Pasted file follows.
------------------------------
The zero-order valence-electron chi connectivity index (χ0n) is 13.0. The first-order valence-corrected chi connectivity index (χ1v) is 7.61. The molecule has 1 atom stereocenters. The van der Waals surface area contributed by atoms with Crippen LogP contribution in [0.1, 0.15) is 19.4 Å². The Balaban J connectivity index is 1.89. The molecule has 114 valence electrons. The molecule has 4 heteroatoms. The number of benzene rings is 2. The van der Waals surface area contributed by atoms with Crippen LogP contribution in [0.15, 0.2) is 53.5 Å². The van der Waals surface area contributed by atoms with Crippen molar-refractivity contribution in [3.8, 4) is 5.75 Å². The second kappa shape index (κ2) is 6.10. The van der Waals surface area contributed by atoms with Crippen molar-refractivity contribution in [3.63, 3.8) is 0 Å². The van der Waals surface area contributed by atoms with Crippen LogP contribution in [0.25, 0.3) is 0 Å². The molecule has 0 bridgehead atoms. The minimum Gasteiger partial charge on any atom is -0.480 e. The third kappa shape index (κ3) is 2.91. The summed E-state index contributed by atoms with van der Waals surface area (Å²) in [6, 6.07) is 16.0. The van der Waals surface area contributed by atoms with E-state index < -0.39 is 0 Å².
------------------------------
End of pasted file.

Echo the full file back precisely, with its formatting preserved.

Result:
The zero-order valence-electron chi connectivity index (χ0n) is 13.0. The first-order valence-corrected chi connectivity index (χ1v) is 7.61. The molecule has 1 atom stereocenters. The van der Waals surface area contributed by atoms with Crippen LogP contribution in [0.1, 0.15) is 19.4 Å². The Balaban J connectivity index is 1.89. The molecule has 114 valence electrons. The molecule has 4 heteroatoms. The number of benzene rings is 2. The van der Waals surface area contributed by atoms with Crippen LogP contribution in [0.15, 0.2) is 53.5 Å². The van der Waals surface area contributed by atoms with Crippen molar-refractivity contribution in [3.8, 4) is 5.75 Å². The second kappa shape index (κ2) is 6.10. The van der Waals surface area contributed by atoms with Crippen molar-refractivity contribution in [3.63, 3.8) is 0 Å². The van der Waals surface area contributed by atoms with Crippen LogP contribution in [0.25, 0.3) is 0 Å². The molecule has 0 bridgehead atoms. The minimum Gasteiger partial charge on any atom is -0.480 e. The third kappa shape index (κ3) is 2.91. The summed E-state index contributed by atoms with van der Waals surface area (Å²) in [6, 6.07) is 16.0. The van der Waals surface area contributed by atoms with E-state index < -0.39 is 0 Å².